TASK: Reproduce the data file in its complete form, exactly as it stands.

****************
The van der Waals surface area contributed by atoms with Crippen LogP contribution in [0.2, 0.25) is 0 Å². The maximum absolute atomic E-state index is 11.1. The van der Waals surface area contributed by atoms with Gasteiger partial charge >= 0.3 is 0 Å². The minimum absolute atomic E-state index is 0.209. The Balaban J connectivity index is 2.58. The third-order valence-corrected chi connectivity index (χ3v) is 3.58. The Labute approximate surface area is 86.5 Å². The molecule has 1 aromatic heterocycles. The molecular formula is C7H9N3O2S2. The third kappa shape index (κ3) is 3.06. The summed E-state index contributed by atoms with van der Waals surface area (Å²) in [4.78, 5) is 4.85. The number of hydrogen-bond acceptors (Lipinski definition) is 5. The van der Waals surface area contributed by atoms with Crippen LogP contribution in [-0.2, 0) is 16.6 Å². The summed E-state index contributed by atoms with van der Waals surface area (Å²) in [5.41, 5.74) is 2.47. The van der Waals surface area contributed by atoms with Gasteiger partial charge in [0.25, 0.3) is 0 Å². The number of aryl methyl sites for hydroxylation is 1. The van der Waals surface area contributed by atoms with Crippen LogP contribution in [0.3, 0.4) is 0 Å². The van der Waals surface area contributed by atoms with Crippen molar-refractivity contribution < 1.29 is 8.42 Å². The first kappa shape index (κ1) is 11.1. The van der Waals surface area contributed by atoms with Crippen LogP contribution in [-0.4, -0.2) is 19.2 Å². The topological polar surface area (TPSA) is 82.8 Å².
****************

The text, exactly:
The van der Waals surface area contributed by atoms with Crippen LogP contribution in [0.2, 0.25) is 0 Å². The maximum absolute atomic E-state index is 11.1. The van der Waals surface area contributed by atoms with Gasteiger partial charge >= 0.3 is 0 Å². The minimum absolute atomic E-state index is 0.209. The Balaban J connectivity index is 2.58. The third-order valence-corrected chi connectivity index (χ3v) is 3.58. The Labute approximate surface area is 86.5 Å². The molecule has 1 aromatic heterocycles. The molecular formula is C7H9N3O2S2. The third kappa shape index (κ3) is 3.06. The summed E-state index contributed by atoms with van der Waals surface area (Å²) in [4.78, 5) is 4.85. The number of hydrogen-bond acceptors (Lipinski definition) is 5. The van der Waals surface area contributed by atoms with Crippen LogP contribution in [-0.2, 0) is 16.6 Å². The summed E-state index contributed by atoms with van der Waals surface area (Å²) in [5.41, 5.74) is 2.47. The van der Waals surface area contributed by atoms with Gasteiger partial charge in [0.25, 0.3) is 0 Å². The number of aryl methyl sites for hydroxylation is 1. The van der Waals surface area contributed by atoms with Crippen LogP contribution in [0.3, 0.4) is 0 Å². The van der Waals surface area contributed by atoms with Crippen molar-refractivity contribution < 1.29 is 8.42 Å². The first kappa shape index (κ1) is 11.1. The van der Waals surface area contributed by atoms with Crippen LogP contribution in [-0.4, -0.2) is 19.2 Å². The topological polar surface area (TPSA) is 82.8 Å².